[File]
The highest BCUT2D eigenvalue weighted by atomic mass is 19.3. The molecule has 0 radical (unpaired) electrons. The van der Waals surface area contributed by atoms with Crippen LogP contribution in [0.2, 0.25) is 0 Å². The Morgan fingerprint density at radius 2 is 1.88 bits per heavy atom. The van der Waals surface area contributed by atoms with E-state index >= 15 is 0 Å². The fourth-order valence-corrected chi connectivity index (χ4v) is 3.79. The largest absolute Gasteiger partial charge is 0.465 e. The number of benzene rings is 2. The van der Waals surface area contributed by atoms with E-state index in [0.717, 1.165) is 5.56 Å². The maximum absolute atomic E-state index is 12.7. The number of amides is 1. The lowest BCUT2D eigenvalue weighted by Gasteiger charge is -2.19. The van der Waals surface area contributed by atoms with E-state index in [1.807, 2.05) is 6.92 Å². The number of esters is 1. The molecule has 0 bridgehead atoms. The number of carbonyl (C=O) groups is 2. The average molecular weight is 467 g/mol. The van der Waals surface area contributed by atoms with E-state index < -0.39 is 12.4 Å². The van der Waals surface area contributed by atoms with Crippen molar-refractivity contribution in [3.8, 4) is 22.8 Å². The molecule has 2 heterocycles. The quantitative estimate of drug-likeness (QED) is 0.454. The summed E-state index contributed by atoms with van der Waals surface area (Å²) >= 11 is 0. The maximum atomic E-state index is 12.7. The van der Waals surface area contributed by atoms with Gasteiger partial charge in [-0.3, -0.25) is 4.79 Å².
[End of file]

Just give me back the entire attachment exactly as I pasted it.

The highest BCUT2D eigenvalue weighted by atomic mass is 19.3. The molecule has 0 radical (unpaired) electrons. The van der Waals surface area contributed by atoms with Crippen LogP contribution in [0.2, 0.25) is 0 Å². The Morgan fingerprint density at radius 2 is 1.88 bits per heavy atom. The van der Waals surface area contributed by atoms with E-state index >= 15 is 0 Å². The fourth-order valence-corrected chi connectivity index (χ4v) is 3.79. The largest absolute Gasteiger partial charge is 0.465 e. The number of benzene rings is 2. The van der Waals surface area contributed by atoms with E-state index in [0.717, 1.165) is 5.56 Å². The maximum absolute atomic E-state index is 12.7. The number of amides is 1. The lowest BCUT2D eigenvalue weighted by Gasteiger charge is -2.19. The van der Waals surface area contributed by atoms with E-state index in [1.807, 2.05) is 6.92 Å². The number of esters is 1. The molecule has 0 bridgehead atoms. The number of carbonyl (C=O) groups is 2. The average molecular weight is 467 g/mol. The van der Waals surface area contributed by atoms with E-state index < -0.39 is 12.4 Å². The van der Waals surface area contributed by atoms with Crippen molar-refractivity contribution in [3.8, 4) is 22.8 Å². The molecule has 2 heterocycles. The quantitative estimate of drug-likeness (QED) is 0.454. The summed E-state index contributed by atoms with van der Waals surface area (Å²) >= 11 is 0. The maximum atomic E-state index is 12.7. The van der Waals surface area contributed by atoms with Gasteiger partial charge in [-0.3, -0.25) is 4.79 Å².